Red flag laws, or extreme risk protection orders

Some on Capitol Hill, like Republican Sens. Lindsey Graham of South Carolina and Marco Rubio of Florida, have already restarted a push for a federal red flag law.

These laws allow police to get what's known in many places as an extreme risk protection order and temporarily seize guns if someone reports seeing something that gives them concern that someone who owns a gun may be a risk to themselves or others.

More than a dozen states have passed varying forms of red flag laws, and they have been shown to be particularly effective at preventing suicides.

There has not been a lot of polling on red flag laws, but polling from some partisan outfits or funded by organizations that support these laws has found support for them.

One of the better national pollsters is the Democratic firm Hart Research (the Democratic half of the pollsters who conduct the NBC/Wall Street Journal poll). They polled on behalf of Everytown for Gun Safety, the gun restrictions advocacy group funded by former New York City Mayor Michael Bloomberg, who is no friend of the gun industry.

The poll of 1,200 likely voters before the 2018 midterm elections found that 89% wanted Congress to pass a red flag law, and 75% said they were more likely to support a candidate in favor of them.

An online poll conducted by YouGov Blue (a division of YouGov but serving Democratic and progressive clients) also found support for red flag laws, but to a lesser degree. The poll from April found 69% in favor of red flag laws, including 50% of Republicans.

It's a similar story on the state level. EPIC/MRA (a good polling outfit) in Michigan conducted a survey for the Michigan Chapter of the American Academy of Pediatrics and found that 70% were in favor of red flag laws. That included 78% of Democrats, 67% of independents and 64% of Republicans.

In Colorado, a Keating Research survey found 81% in favor of red flag laws, including 62% who were "strongly" in favor. By party, it was 92% of Democrats, 73% of Republicans and 79% of unaffiliated voters.

While there is generally Democratic support for such a law, Sen. Schumer, D-N.Y., wants red flag legislation married to universal background checks, because that has failed previously in the Senate — despite being widely popular.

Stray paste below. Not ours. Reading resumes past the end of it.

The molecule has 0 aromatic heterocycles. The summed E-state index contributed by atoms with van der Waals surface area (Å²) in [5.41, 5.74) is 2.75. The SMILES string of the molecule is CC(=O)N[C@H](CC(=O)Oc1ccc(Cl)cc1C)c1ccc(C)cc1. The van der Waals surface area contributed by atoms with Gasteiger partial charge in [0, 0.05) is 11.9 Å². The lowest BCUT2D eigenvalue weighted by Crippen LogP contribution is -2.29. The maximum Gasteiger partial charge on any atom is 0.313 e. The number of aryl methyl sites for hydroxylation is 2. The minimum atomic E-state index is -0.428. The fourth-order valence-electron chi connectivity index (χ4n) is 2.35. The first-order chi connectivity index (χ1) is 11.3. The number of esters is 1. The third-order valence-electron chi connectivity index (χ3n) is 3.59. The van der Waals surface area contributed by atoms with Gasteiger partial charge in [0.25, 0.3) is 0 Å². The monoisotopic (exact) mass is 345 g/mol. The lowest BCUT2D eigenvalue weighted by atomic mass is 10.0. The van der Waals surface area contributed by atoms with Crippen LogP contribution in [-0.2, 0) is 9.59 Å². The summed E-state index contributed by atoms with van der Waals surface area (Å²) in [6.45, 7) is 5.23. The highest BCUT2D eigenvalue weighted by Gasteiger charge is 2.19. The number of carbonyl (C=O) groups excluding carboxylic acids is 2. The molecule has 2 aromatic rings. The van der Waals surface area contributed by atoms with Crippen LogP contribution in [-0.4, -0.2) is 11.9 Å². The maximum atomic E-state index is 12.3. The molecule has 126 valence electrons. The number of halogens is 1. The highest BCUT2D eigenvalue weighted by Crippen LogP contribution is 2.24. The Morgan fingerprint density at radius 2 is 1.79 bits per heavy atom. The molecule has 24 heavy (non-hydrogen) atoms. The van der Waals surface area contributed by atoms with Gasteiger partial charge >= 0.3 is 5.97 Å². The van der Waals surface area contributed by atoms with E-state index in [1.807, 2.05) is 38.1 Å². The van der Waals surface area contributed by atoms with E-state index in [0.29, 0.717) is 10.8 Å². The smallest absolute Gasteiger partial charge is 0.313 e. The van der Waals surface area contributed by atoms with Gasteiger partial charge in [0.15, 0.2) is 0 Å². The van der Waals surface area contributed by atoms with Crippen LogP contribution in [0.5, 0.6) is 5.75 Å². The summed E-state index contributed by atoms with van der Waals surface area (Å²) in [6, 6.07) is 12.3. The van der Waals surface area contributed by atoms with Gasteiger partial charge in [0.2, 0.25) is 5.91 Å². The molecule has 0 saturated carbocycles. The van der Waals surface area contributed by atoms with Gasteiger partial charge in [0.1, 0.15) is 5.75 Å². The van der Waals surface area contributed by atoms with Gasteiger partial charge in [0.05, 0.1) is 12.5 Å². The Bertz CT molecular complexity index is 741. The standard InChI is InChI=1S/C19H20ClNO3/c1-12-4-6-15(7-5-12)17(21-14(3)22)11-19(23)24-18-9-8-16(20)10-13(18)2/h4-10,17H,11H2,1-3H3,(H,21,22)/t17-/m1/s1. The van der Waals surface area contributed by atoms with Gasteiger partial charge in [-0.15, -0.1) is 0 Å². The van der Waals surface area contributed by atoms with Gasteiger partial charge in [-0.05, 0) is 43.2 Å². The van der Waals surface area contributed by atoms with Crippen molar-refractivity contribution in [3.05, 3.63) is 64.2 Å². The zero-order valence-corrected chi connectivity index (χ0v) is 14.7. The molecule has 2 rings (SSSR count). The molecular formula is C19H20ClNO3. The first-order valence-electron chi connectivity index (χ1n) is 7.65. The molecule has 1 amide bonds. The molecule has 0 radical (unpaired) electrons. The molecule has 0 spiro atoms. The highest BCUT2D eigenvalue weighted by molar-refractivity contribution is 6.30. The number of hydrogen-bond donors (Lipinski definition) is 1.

Gun licensing

Three-quarters (77%) said in the May Quinnipiac poll that they supported requiring individuals to obtain a license before being able to purchase a gun.

That included 65% of Republicans, so this is a popular idea, but there is little talk about it currently on Capitol Hill in response to the latest mass shootings.

Assault-style weapons ban

A majority — 57% — of Americans said they were in favor of a ban on the sale of semi-automatic assault guns such as the AK-47 or the AR-15, according to the July NPR poll. But while that's a solid majority, this is a very polarizing topic.

For example, 83% of Democrats said they were in favor of the ban, as were 55% of independents. But just 29% of Republicans said they thought it was a good idea. That's a whopping 54-point gap.

The Quinnipiac poll had support for a ban slightly higher, at 63%. It had GOP support 10 points higher at 39%, still a minority, and independents 8 points higher at 63%.

Assault-style weapons were banned in the 1990s during the Clinton presidency, and it's something that former President Bill Clinton has now come out and said he believes should be instituted again. But there's little appetite on Capitol Hill among Republicans for reinstating the ban.

High-capacity magazines

The February NPR poll also found two-thirds — 65% — thought banning high-capacity ammunition clips would make a difference in reducing gun violence.

While 86% of Democrats and 59% of independents said they thought it would make a difference, Republicans were split with 51% saying they didn't think it would make a difference.

That's been part of the conversation previously, notably with Democratic Sen. Dianne Feinstein of California after the Sandy Hook Elementary School shooting, but it went nowhere because of GOP and NRA opposition.